If my sibling and I had worked for the same company but he left and in doing so is now violating his non-compete, must I disclose this to my employer since they have asked?

Get Legal Help Today

 Secured with SHA-256 Encryption

If my sibling and I had worked for the same company but he left and in doing so is now violating his non-compete, must I disclose this to my employer since they have asked?

My sibling and I had worked for the same company for over 5 years. Over a year ago my sibling left the company in order to move closer to the family. Both of us have signed non-competes in the past, and when my sibling moved he couldn’t find good work outside of the industry that we are in, so he had to get a job working for one of our competitors. The territory that he is working in now is well outside of the territory of the company that I am working for. Through the grapevine, the owner of the company I work for must have heard that my sibling started working for a competitor, and contacted me to ask if this was true. What are my rights? What do I need to disclose? Can I be fired if I had previous knowledge of what he was doing?

Asked on July 1, 2015 under Employment Labor Law, Kansas

Answers:

M.D., Member, California and New York Bar / FreeAdvice Contributing Attorney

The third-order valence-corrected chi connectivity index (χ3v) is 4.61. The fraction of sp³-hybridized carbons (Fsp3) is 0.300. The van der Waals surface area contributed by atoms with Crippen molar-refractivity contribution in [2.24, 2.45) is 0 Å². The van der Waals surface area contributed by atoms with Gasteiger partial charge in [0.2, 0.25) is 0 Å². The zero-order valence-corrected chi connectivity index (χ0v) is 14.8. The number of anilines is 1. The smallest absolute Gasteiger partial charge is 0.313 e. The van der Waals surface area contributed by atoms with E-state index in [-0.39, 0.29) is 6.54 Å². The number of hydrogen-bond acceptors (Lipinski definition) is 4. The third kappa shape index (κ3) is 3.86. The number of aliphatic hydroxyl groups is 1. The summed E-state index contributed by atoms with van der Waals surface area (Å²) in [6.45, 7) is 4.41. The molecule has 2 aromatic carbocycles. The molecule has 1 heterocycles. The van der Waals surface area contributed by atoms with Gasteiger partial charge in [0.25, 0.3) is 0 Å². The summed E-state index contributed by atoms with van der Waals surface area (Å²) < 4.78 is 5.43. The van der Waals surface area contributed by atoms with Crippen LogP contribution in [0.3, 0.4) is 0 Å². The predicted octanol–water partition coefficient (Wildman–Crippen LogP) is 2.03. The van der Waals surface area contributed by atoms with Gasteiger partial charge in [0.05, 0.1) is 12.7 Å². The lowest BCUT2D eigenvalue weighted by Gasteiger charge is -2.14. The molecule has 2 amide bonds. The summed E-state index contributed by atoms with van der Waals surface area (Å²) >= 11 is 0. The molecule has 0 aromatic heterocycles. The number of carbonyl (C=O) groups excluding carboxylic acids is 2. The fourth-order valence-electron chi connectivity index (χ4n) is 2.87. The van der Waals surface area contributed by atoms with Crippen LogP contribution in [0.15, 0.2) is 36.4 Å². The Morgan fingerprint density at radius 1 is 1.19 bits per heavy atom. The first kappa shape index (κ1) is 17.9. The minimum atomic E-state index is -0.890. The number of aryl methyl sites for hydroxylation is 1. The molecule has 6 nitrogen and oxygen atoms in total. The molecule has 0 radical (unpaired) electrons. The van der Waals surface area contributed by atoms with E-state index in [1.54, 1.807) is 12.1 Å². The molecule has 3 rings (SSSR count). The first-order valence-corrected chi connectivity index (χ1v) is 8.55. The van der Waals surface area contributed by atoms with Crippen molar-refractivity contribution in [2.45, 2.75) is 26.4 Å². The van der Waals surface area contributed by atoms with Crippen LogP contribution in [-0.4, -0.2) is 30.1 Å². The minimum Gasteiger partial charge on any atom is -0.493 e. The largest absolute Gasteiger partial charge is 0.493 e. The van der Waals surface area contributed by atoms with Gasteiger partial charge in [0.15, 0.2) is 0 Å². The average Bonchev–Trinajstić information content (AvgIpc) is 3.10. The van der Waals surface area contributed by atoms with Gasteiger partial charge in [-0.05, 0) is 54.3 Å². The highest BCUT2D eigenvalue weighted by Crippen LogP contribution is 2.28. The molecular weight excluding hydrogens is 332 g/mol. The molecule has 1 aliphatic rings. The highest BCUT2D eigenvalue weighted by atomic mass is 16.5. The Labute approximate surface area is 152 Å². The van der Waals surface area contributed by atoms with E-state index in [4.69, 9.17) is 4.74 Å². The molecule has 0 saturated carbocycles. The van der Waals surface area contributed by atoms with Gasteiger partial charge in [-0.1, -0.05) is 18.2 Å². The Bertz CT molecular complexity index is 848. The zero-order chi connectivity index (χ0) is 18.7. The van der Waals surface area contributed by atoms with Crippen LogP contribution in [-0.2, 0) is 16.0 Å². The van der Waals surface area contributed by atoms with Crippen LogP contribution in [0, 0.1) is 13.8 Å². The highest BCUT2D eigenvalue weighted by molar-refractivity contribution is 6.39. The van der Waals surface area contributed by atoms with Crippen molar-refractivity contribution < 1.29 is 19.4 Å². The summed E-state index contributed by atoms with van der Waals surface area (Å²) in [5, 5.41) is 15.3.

Answered 6 years ago | Contributor

Do you have an employment contract that would protect you? Is there a union agreemnt that would proibit this action? Does this action violate company policy? If not, then your treatment is perfectly legal (unless some form of discrimination is a factor in your treatment, which does not appear to be the case).

The fact is that an employer can set the terms and conditions of�the work relationship�much as it sees fit. This means that it can discharge an employee for not disclosing information when asked, or any reason, or for no reason at all. This is called "at will employement" For your part, as an employee you can tell your employer what it wants to know, quit your job, or not divulge any information and see if you are terminated.

That having been said, there may be some exceptions to the above under specific state law. At this point you should consult directly with an employent law attorney in your area. They can best advise you further.


IMPORTANT NOTICE: The Answer(s) provided above are for general information only. The attorney providing the answer was not serving as the attorney for the person submitting the question or in any attorney-client relationship with such person. Laws may vary from state to state, and sometimes change. Tiny variations in the facts, or a fact not set forth in a question, often can change a legal outcome or an attorney's conclusion. Although AttorneyPages.com has verified the attorney was admitted to practice law in at least one jurisdiction, he or she may not be authorized to practice law in the jurisdiction referred to in the question, nor is he or she necessarily experienced in the area of the law involved. Unlike the information in the Answer(s) above, upon which you should NOT rely, for personal advice you can rely upon we suggest you retain an attorney to represent you.

Get Legal Help Today

Find the right lawyer for your legal issue.

 Secured with SHA-256 Encryption